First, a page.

ANU charts 24.5% efficiency for perovskite-silicon solar cell

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ANU method of making semi-transparent perovskite solar cells achieves “one of highest” efficiencies reported for a perovskite-silicon cell.

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Australian National University researchers have developed a new way of making semi-transparent perovskite solar cells that could lead to solar electricity that is cheaper and up to 30 per cent more efficient.

The ANU team said on Monday that the breakthrough “significantly improved” the performance of perovskite solar cells, which can combine with conventional silicon solar cells to produce more efficient solar electricity.

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Photoluminescence images of a Perovskite cell. Source: ANU

Tests so far have achieved record efficiency of 16.6 per cent for a perovskite cell, and 24.5 per cent for a perovskite-silicon tandem – one of the highest efficiencies reported for this type of cell.

Dr Tom White from the ANU Research School of Engineering said perovskite solar cells were extremely good at making electricity from visible light – blue, green and red – while conventional silicon solar cells were more efficient at converting infrared light into electricity.

The new fabrication method involves adding a small amount of the element indium into one of the cell layers during fabrication. That could increase the cell’s power output by as much as 25 per cent.

“The prospect of adding a few additional processing steps at the end of a silicon cell production line to make perovskite cells is very exciting and could boost solar efficiency from 25 per cent to 30 per cent,” Dr White said.

“By combining these two cells, the perovskite cell and the silicon cell, we are able to make much better use of the solar energy and achieve higher efficiencies than either cell on its own.”

Perovskite cells, while known to boost solar efficiency, are not yet stable enough to be used on rooftops – but this could also change with the new fabrication technique, according to Dr White.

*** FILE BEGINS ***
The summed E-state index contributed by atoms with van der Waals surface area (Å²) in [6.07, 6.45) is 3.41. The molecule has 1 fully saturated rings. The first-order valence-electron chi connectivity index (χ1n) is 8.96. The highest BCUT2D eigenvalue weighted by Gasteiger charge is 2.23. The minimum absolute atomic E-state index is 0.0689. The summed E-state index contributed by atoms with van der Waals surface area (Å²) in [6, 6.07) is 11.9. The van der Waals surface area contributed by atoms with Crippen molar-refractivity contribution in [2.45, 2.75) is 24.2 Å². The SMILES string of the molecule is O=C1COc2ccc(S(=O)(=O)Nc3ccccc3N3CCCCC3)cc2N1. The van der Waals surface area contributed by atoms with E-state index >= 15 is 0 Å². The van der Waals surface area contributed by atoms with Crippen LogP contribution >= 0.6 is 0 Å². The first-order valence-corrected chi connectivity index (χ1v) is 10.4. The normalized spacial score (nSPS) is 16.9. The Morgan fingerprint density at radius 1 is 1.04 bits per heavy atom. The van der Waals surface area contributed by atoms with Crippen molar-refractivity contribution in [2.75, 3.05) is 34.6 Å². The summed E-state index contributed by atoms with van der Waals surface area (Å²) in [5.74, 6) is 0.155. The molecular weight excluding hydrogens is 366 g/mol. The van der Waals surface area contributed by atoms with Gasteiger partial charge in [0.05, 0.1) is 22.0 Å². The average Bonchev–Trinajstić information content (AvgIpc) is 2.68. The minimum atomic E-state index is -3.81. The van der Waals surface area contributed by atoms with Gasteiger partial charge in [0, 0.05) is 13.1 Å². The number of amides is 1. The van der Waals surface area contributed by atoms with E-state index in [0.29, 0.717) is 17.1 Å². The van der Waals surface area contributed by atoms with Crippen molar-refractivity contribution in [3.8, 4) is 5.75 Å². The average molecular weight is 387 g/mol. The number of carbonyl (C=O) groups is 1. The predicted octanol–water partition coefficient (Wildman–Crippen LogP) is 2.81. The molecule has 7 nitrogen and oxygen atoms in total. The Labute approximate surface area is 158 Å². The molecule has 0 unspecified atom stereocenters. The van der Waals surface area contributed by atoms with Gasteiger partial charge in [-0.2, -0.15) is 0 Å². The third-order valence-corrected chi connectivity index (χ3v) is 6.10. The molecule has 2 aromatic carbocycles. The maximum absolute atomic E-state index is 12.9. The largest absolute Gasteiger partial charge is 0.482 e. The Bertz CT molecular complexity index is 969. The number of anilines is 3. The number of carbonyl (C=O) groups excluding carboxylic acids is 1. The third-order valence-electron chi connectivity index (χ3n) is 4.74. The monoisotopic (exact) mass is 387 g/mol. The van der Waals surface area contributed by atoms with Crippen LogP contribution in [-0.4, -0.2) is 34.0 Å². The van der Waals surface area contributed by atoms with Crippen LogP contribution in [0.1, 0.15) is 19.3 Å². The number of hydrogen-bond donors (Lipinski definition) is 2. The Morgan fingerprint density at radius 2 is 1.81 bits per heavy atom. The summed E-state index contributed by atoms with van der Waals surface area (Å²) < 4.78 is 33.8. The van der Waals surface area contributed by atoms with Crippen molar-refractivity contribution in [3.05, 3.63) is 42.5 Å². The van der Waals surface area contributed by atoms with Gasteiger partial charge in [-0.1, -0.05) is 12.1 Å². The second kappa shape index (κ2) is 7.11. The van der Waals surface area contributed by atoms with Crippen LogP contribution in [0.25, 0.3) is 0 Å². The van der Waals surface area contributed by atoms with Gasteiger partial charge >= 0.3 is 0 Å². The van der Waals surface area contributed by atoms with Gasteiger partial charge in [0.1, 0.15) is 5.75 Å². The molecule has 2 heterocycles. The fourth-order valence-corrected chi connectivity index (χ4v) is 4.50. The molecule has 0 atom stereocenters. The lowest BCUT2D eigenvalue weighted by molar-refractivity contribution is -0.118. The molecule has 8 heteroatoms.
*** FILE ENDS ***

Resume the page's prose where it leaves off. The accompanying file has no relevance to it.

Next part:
“We have been able to achieve a record efficiency of 16.6 per cent for a semi-transparent perovskite cell, and 24.5 per cent for a perovskite-silicon tandem, which is one of the highest efficiencies reported for this type of cell,” said Dr White.

Dr White said the research placed ANU in a small group of labs around the world with the capability to improve silicon solar cell efficiency using perovskites.

The development builds on the state-of-the-art silicon cell research at ANU and is part of a $12.2 million “High-efficiency silicon/perovskite solar cells” project led by University of New South Wales and supported by $3.6 million of funding from the Australian Renewable Energy Agency.

Research partners include Monash University, Arizona State University, Suntech R&D Australia Pty Ltd and Trina Solar.

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1 Comment
  1. john 2 years ago

    24.5 per cent for a perovskite-silicon tandem is a rather good advancement.
    If able to bring to market and i bet they can improve as more work is done.
    So lets round the figures to 1000 watts per square meter for solar energy.
    At this figure that is 245 watts per square meter.
    You have an array of say 10 square meters you get 2.45 kilowatts.
    Considering a typical panel is 1.7 square meters this would give you 416 watts.
    So 10 of those panels would be 4.16 Kw system.
    With the 250 watt panels as used now, or above i know, this would be a 2.5 kw so you can see the advancement.

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